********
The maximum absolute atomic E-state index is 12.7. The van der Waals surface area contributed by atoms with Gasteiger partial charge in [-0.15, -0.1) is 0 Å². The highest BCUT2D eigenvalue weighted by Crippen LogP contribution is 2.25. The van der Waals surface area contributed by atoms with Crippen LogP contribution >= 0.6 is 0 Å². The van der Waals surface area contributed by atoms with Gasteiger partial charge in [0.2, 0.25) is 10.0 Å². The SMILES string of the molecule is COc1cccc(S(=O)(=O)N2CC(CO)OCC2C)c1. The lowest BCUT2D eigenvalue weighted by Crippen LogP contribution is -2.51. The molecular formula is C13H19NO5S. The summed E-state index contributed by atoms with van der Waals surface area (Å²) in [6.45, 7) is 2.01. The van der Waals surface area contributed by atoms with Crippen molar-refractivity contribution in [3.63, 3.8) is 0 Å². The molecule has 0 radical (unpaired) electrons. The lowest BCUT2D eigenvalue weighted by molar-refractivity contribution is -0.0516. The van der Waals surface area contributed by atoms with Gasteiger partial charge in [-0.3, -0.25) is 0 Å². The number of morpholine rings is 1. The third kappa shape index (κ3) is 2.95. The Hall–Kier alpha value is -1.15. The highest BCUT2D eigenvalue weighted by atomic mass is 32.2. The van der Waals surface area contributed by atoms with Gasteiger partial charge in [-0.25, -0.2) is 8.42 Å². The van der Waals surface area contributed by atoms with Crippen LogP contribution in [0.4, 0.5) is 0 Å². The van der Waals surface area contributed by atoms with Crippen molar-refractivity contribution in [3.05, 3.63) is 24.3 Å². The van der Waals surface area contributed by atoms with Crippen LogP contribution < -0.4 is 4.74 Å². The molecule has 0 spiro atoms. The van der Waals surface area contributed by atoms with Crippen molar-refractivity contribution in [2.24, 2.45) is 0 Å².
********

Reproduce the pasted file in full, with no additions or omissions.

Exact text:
The maximum absolute atomic E-state index is 12.7. The van der Waals surface area contributed by atoms with Gasteiger partial charge in [-0.15, -0.1) is 0 Å². The highest BCUT2D eigenvalue weighted by Crippen LogP contribution is 2.25. The van der Waals surface area contributed by atoms with Crippen LogP contribution >= 0.6 is 0 Å². The van der Waals surface area contributed by atoms with Gasteiger partial charge in [0.2, 0.25) is 10.0 Å². The SMILES string of the molecule is COc1cccc(S(=O)(=O)N2CC(CO)OCC2C)c1. The lowest BCUT2D eigenvalue weighted by Crippen LogP contribution is -2.51. The molecular formula is C13H19NO5S. The summed E-state index contributed by atoms with van der Waals surface area (Å²) in [6.45, 7) is 2.01. The van der Waals surface area contributed by atoms with Crippen molar-refractivity contribution in [3.63, 3.8) is 0 Å². The molecule has 0 radical (unpaired) electrons. The lowest BCUT2D eigenvalue weighted by molar-refractivity contribution is -0.0516. The van der Waals surface area contributed by atoms with Gasteiger partial charge in [-0.3, -0.25) is 0 Å². The number of morpholine rings is 1. The third kappa shape index (κ3) is 2.95. The Hall–Kier alpha value is -1.15. The highest BCUT2D eigenvalue weighted by atomic mass is 32.2. The van der Waals surface area contributed by atoms with Gasteiger partial charge in [-0.25, -0.2) is 8.42 Å². The van der Waals surface area contributed by atoms with Crippen LogP contribution in [0.4, 0.5) is 0 Å². The van der Waals surface area contributed by atoms with Crippen molar-refractivity contribution in [3.05, 3.63) is 24.3 Å². The van der Waals surface area contributed by atoms with Crippen LogP contribution < -0.4 is 4.74 Å². The molecule has 0 spiro atoms. The van der Waals surface area contributed by atoms with Crippen molar-refractivity contribution in [2.24, 2.45) is 0 Å².